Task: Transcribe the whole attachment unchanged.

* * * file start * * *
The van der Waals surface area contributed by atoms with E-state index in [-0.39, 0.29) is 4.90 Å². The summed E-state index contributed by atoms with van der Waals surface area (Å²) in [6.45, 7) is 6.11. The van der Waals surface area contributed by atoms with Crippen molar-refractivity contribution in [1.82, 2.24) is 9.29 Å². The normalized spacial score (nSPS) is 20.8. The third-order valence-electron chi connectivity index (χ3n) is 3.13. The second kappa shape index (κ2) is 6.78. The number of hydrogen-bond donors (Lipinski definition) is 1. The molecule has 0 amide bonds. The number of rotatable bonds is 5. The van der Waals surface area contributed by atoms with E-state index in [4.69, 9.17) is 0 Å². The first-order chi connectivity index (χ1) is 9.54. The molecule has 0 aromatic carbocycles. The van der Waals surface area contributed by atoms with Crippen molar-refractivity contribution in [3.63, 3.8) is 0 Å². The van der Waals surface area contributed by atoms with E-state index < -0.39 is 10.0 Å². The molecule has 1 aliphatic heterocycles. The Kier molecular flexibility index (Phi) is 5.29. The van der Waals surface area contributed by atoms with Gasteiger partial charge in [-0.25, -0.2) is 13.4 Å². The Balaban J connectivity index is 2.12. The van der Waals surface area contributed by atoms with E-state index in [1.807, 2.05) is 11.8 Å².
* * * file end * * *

The van der Waals surface area contributed by atoms with E-state index in [-0.39, 0.29) is 4.90 Å². The summed E-state index contributed by atoms with van der Waals surface area (Å²) in [6.45, 7) is 6.11. The van der Waals surface area contributed by atoms with Crippen molar-refractivity contribution in [1.82, 2.24) is 9.29 Å². The normalized spacial score (nSPS) is 20.8. The third-order valence-electron chi connectivity index (χ3n) is 3.13. The second kappa shape index (κ2) is 6.78. The number of hydrogen-bond donors (Lipinski definition) is 1. The molecule has 0 amide bonds. The number of rotatable bonds is 5. The van der Waals surface area contributed by atoms with E-state index in [4.69, 9.17) is 0 Å². The first-order chi connectivity index (χ1) is 9.54. The molecule has 0 aromatic carbocycles. The van der Waals surface area contributed by atoms with Crippen molar-refractivity contribution in [3.63, 3.8) is 0 Å². The van der Waals surface area contributed by atoms with E-state index < -0.39 is 10.0 Å². The molecule has 1 aliphatic heterocycles. The Kier molecular flexibility index (Phi) is 5.29. The van der Waals surface area contributed by atoms with Gasteiger partial charge in [-0.25, -0.2) is 13.4 Å². The Balaban J connectivity index is 2.12. The van der Waals surface area contributed by atoms with E-state index in [1.807, 2.05) is 11.8 Å².